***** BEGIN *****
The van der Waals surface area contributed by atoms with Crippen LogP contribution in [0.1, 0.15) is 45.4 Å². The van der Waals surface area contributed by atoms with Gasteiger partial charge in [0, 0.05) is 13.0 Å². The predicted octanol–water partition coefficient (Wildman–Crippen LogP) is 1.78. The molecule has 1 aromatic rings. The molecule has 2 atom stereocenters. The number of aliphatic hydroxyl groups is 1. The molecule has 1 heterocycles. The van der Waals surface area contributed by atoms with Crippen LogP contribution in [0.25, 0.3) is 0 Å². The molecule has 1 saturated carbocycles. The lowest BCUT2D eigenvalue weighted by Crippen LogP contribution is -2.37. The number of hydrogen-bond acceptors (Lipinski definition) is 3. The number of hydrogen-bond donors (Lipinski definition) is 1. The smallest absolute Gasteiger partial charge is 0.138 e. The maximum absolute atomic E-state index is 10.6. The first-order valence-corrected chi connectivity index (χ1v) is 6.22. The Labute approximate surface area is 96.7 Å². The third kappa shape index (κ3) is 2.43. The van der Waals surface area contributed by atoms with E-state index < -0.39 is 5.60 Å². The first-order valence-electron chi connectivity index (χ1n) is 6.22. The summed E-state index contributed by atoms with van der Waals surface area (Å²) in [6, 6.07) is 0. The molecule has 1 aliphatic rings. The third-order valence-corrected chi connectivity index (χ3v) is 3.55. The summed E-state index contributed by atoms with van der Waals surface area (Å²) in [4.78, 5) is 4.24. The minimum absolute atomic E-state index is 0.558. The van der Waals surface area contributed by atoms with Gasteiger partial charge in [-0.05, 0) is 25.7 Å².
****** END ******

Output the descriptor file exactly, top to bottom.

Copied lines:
The van der Waals surface area contributed by atoms with Crippen LogP contribution in [0.1, 0.15) is 45.4 Å². The van der Waals surface area contributed by atoms with Gasteiger partial charge in [0, 0.05) is 13.0 Å². The predicted octanol–water partition coefficient (Wildman–Crippen LogP) is 1.78. The molecule has 1 aromatic rings. The molecule has 2 atom stereocenters. The number of aliphatic hydroxyl groups is 1. The molecule has 1 heterocycles. The van der Waals surface area contributed by atoms with Crippen LogP contribution in [0.25, 0.3) is 0 Å². The molecule has 1 saturated carbocycles. The lowest BCUT2D eigenvalue weighted by Crippen LogP contribution is -2.37. The number of hydrogen-bond acceptors (Lipinski definition) is 3. The number of hydrogen-bond donors (Lipinski definition) is 1. The smallest absolute Gasteiger partial charge is 0.138 e. The maximum absolute atomic E-state index is 10.6. The first-order valence-corrected chi connectivity index (χ1v) is 6.22. The Labute approximate surface area is 96.7 Å². The third kappa shape index (κ3) is 2.43. The van der Waals surface area contributed by atoms with E-state index < -0.39 is 5.60 Å². The first-order valence-electron chi connectivity index (χ1n) is 6.22. The summed E-state index contributed by atoms with van der Waals surface area (Å²) in [6, 6.07) is 0. The molecule has 1 aliphatic rings. The third-order valence-corrected chi connectivity index (χ3v) is 3.55. The summed E-state index contributed by atoms with van der Waals surface area (Å²) in [4.78, 5) is 4.24. The minimum absolute atomic E-state index is 0.558. The van der Waals surface area contributed by atoms with Gasteiger partial charge in [-0.05, 0) is 25.7 Å².